Geoff Brodie never appeared before Judge Kerr in a courtroom, except for one minor occasion in Christchurch, which involved a formal matter.

“I knew him too well. It would never have been fair to the other side for me to appear in a courtroom in front of him,” he says.

Judge Robert Kerr was the President of the Canterbury District Law Society from 1978-79. He was also heavily involved in various committees such as Courts and Tribunals as it was called back in the 1970s.

While he did not reach the heights of his father Jack in cricket, it was certainly a sport that he deeply enjoyed playing, along with golf.

He played cricket for Burnside West Christchurch University Cricket Club, a club he helped establish, as a result of merging three clubs.

“At the time, it had the distinction of having the longest name for a cricket club in the western world,” Geoff Brodie recalls.

The old Skoda

Retired lawyer John McIntosh was a law firm partner with Robert Kerr for a number of years.

He remembers a time when he was a law clerk straight out of University in the early 1970s and had to drive Bob Kerr’s car out the prison to obtain a signature from an inmate for a document. This was before he became a partner.

“Bob had this old Skoda car which was very different to the models out there today. He arrived early one morning, left the motor running for me to hop in and drive out to Paparua prison. I got the signature, went back to the car but couldn’t start it. It had various pull knobs. So I went back to the watch house in the prison and they said there are people here that can help. So an inmate got the car started for me. He even offered to get under the bonnet. Litigation wasn’t hugely profitable at the time and Bob’s car was an interesting vehicle to drive,” he says.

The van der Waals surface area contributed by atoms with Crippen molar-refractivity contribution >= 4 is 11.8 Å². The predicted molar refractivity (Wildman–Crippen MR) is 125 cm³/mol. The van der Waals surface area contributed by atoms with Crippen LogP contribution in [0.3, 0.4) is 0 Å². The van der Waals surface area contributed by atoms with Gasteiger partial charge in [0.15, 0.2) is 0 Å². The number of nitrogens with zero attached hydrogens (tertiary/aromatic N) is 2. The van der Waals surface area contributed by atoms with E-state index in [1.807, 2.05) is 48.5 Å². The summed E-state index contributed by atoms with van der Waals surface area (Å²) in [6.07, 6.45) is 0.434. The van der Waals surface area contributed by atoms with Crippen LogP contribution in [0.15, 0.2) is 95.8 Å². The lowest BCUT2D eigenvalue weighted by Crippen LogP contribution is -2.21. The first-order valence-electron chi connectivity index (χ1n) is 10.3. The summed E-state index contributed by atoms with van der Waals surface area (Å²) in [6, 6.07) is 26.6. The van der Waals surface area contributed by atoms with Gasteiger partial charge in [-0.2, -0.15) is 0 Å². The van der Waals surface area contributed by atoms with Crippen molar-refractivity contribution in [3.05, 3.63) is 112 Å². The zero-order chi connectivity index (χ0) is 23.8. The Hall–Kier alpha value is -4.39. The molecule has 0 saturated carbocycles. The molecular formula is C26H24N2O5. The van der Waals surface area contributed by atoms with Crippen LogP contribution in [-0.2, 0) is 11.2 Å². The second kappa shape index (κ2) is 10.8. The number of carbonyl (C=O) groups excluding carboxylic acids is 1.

The firm also included law firm partner and deceased retired District Court Judge, John Elderson Millar, and was called Millar and Kerr.

“Before I arrived it was a two-person firm with John doing the conveyancing and Bob doing the court work litigation. I came in and did more work aligned with John Millar. But when Geoff Brodie came into the partnership, he took on litigation work with Bob,” he says.

The firm went on to become Millar Kerr & Co when John McIntosh joined the partnership. But when John Millar went to Hamilton to be a District Court Judge, it then became, Kerr McIntosh as retaining a Judge’s last name was not allowed. By the late 1970s the firm merged with another big firm in Christchurch called Anthony Polson & Robertson to become Anthony Polson & Co.

“The attraction of the merger at the time was that they didn’t really have a court team so this meant they got Bob and Geoff. We were one of the biggest firms in town with something like eight partners,” John McIntosh says.

Judge Robert (Bob) Kerr is survived by his wife Joanne, his daughter Belinda and son Hamish. His eldest son, Richard passed away last year. He has five grandchildren. None of his children became lawyers but Hamish did enter law enforcement and was a Detective in the Police.